Today I took the plunge on level design. Now before I move on let me just get it out now: I hate level design. Many a project has been abandoned because I placed too heavy an emphasis on level content. In the past I dealt with this by playing to my strengths. By either writing procedural levels or avoiding them all together, I was able to finish projects and pursue other ideas. This was an excellent practice—but now I’ve decided to grow in this area through Precarious Potions.
I’ve been doing a lot of thinking lately. I’ve begun thinking that like good writing, good level design requires revision. Good writers chop out every word which does not add to the main thrust of the work. They rearrange, remove, and rewrite until their finished product often looks quite different from their original draft. Creatives often get attached to their work, so this process is hard. At this moment I have about 20 finished levels for Precarious Potions. Getting those levels to exist was a painful, frustrating experience. I spent weeks on them—but as I look at them now I realize that they were best seen as a preparatory doodles or sketches.
This week I returned to a project I started during the summer of 2012. Around August I put it down because several problems in the core design had stumped me. Now after a nice long nap Precarious Potions is fresh for work. Like most of my games, the core mechanic is simple. The player’s task is to move a fragile potion to a goal location by removing books one at a time from a precarious stack. The result is a bit like Jenga meets Marble Madness. The beauty of this system was that I could do much with little content. I hoped it would have a lot of depth for next to no complexity. Unfortunately the rabbit hole wasn’t quite as deep as I had imagined. Unwilling to compromise and out of ideas, I moved on for a while.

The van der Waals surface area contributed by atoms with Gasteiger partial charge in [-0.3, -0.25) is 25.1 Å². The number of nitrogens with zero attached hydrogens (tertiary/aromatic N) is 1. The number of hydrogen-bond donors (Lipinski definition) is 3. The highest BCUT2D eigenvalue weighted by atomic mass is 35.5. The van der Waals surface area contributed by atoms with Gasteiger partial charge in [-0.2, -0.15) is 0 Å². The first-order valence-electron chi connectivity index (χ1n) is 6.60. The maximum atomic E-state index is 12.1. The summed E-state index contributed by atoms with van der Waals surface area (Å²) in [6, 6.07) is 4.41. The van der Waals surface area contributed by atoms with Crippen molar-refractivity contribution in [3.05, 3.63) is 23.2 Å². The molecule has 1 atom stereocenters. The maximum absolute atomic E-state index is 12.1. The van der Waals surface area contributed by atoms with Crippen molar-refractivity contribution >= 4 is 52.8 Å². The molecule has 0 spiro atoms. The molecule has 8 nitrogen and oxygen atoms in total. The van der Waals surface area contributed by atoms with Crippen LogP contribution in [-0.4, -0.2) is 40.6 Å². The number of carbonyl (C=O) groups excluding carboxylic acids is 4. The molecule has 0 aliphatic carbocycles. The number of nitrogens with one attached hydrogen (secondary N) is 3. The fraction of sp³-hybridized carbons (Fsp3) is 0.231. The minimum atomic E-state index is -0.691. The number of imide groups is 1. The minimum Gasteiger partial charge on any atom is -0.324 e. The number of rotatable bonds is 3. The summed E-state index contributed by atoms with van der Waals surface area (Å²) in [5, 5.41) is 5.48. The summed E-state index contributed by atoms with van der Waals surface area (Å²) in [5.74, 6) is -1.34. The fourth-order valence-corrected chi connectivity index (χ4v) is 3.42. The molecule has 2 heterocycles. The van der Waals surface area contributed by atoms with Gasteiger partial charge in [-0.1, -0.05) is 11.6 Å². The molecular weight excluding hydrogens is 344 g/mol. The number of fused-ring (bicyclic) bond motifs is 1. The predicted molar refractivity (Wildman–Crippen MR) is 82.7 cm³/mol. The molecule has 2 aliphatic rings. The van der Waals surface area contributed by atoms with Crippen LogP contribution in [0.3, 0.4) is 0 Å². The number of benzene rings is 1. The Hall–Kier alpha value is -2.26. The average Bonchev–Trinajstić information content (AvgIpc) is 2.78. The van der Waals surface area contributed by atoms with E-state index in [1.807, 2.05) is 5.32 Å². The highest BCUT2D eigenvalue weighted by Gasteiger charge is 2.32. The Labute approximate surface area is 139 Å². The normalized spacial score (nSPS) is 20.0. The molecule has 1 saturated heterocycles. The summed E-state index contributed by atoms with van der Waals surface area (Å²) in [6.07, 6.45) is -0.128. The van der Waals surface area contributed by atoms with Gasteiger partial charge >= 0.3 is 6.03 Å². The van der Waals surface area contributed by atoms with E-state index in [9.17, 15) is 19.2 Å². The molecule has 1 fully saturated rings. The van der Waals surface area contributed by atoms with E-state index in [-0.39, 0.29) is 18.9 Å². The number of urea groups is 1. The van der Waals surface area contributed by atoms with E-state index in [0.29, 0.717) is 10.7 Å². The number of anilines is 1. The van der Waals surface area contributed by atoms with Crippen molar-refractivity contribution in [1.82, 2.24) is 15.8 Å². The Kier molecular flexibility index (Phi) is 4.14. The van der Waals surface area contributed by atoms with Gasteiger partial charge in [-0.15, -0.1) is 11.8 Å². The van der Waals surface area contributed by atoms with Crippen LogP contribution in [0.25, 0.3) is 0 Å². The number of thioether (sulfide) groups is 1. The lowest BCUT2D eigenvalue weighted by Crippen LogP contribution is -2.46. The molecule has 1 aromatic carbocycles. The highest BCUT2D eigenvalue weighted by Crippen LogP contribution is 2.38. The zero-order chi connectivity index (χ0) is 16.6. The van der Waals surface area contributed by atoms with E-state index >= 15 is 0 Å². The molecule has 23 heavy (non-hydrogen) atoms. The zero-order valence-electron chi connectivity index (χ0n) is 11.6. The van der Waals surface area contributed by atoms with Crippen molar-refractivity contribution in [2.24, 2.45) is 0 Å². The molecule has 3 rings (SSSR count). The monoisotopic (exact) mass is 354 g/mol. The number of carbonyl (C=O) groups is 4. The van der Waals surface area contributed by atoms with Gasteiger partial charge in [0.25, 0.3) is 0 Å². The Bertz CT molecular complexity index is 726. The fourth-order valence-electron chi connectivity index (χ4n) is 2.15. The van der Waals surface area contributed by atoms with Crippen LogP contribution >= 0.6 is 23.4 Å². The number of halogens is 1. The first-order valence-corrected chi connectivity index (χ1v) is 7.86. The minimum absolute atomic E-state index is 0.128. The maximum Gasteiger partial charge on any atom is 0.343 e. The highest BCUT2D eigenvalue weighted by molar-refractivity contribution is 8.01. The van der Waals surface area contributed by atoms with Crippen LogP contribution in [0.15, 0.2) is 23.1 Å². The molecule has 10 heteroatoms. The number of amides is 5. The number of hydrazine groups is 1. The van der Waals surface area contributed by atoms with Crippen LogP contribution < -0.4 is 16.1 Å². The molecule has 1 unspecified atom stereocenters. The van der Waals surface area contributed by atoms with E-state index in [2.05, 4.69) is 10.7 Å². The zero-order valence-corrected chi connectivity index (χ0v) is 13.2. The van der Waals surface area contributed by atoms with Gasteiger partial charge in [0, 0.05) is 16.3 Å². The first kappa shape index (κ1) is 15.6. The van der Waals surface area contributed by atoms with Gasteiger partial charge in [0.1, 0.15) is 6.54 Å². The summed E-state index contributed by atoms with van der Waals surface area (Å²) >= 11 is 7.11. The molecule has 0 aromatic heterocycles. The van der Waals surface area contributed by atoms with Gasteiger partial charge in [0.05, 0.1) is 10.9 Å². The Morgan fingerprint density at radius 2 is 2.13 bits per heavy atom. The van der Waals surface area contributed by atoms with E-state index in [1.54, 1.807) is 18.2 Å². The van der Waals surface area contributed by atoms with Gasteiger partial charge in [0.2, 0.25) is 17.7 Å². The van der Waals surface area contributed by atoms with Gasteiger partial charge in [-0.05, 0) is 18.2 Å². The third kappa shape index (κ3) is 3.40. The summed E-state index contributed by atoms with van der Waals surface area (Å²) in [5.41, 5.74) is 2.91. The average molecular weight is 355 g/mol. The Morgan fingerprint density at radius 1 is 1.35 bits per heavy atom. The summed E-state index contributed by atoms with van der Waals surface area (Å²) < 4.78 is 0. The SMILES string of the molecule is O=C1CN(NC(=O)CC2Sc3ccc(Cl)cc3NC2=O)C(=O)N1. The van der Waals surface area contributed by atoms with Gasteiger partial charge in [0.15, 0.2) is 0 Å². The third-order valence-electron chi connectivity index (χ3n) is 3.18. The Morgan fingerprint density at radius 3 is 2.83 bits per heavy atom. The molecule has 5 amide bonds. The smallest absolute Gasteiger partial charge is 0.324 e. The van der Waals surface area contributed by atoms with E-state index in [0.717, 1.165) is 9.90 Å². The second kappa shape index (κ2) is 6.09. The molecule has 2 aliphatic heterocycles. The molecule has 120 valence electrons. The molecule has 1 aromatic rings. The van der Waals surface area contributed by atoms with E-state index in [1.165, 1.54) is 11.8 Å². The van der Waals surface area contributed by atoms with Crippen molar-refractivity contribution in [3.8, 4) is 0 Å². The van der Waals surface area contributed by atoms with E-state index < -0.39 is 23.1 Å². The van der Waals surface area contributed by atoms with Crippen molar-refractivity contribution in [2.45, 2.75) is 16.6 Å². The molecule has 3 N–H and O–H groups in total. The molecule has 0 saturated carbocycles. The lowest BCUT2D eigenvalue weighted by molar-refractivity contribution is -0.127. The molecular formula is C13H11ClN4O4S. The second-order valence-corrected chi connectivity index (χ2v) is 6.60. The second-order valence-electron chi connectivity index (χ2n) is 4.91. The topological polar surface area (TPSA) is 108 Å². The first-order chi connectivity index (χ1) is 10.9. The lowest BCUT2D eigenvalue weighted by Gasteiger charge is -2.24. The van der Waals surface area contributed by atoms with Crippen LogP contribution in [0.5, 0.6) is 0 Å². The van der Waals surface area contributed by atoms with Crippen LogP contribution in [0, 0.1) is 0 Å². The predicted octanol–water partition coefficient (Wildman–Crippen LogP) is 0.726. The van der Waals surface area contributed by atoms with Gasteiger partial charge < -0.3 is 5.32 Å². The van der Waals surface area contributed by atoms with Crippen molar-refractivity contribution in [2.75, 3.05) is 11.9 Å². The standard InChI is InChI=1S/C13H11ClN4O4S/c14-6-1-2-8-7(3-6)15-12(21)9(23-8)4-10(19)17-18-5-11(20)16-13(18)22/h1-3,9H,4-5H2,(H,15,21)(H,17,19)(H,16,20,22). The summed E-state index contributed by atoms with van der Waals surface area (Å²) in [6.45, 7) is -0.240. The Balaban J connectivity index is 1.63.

Since then, Precarious Potions has received a major face-lift. The content I needed to diversify the gameplay was blessedly the result of only a few hours of work. Instead of one kind of potion and one kind of book, I found a few simple elements within each and tweaked them ever-so-slightly. The result is an entirely different game for almost no work. I now have several different kinds of potions and books, each with their own properties. Some are slippery, some bounce, some are immaterial and others are extremely heavy. Hopefully some really engaging puzzles will emerge out of the combinations that result.
Stay tuned for more–hopefully more to see relatively soon!
Lately I have been wrestling with a problem. If you are a game designer, you probably wrestle with this problem, too.
I have limits.
This shouldn’t shock too many people. Everybody is limited in some way. But my current limits reside in my developer tools. As a programmer, this can be cause for panic. We want freedom to do whatever comes to mind in our projects. Choosing an environment that limits is often seen as a bad design choice.
I certainly didn’t start here. I learned to make games in an environment that allowed me to create my own architecture from scratch. I had nearly complete freedom. But what did I do with that freedom? I made physics engines that never got used, powerful map generators that mapped nothing playable, and generally wasted my time. Lately I have begun using Construct 2, a third party environment for creating html5 games. Making the transition from writing code to clicking on predesigned behaviors was like putting down my carpentry tools and picking up Duplos. It was humiliating. However, what I discovered over time was that by limiting myself in this area, I began making leaps and bounds in my design decisions. I started making more games in shorter amounts of time than I ever had, and they were better than when I had had more freedom.